As companies prepare their recruitment plans for 2011, avoiding bad hires will be a priority. With unemployment hovering around 9.5 percent, the job market is flooded with qualified candidates. Yet even with all the top talent available, time pressures, strained resources and a lack of insight into target talent have been a challenge to employers to find the right people for their open positions. Two-in-three (67 percent) companies report that a bad hire has adversely affected their business in the last year. Poor hires can be costly too, as nearly one-in-four hiring managers (24 percent) said one bad hire cost their business more than $50,000 in the last year. Four-in-ten said that one bad hire cost them more than $25,000. The nationwide survey was conducted among more than 2,400 employers between August 17 and September 2, 2010.
When asked how a poor hire affected their business in the last year, employers reported the following:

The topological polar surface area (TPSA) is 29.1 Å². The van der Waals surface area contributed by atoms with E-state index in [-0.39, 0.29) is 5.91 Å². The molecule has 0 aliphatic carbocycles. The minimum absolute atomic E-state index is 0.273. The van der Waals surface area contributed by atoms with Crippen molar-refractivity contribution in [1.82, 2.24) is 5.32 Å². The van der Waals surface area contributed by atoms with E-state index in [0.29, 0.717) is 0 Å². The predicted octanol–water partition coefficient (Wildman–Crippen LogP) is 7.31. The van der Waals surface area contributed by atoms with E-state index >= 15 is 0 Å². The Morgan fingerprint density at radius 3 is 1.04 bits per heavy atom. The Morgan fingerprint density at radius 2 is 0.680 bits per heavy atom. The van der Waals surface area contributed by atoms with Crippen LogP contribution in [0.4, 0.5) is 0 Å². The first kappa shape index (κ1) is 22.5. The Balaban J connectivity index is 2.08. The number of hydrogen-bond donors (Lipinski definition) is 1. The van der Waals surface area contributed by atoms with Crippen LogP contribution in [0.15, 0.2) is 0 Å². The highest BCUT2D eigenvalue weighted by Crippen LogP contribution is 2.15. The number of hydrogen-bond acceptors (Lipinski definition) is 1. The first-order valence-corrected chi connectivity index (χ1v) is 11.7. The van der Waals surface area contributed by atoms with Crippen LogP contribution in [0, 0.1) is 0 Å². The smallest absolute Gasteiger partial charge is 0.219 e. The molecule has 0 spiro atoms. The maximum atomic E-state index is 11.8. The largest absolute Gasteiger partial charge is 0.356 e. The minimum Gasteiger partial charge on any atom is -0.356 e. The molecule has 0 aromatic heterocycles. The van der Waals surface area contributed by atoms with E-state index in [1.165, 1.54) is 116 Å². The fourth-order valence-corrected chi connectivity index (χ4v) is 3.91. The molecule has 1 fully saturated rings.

“Among other things, hiring the wrong talent for a position can have a significant effect on an employer’s bottom line,” said Jamie Womack, vice president of corporate marketing for CareerBuilder. “To help proactively prevent bad hires, and their impact on the business, employers are exploring new ways to leverage target talent data and research in their hiring process.”
Of employers who made a bad hire, 36 percent said they think they made a mistake hiring someone because they needed to fill the job quickly, followed by lack of understanding of where their target talent is (20 percent) and unsuccessful sourcing techniques (9 percent).
Understanding who target talent is and how they will fit into an organization is increasingly important as hiring costs increase. Fifty-eight percent of employers have an average cost per hire of more than $1,000, up from 29 percent in 2008. Nearly one-in-10 (9 percent) estimate their cost-per-hire at more than $10,000. Specialized areas that are experiencing a shortage of qualified talent are reporting even higher recruitment expenses. Eighty percent of IT employers said it costs them in excess of $1,000 to fill an open position. Sixty-six percent of health care employers said the same.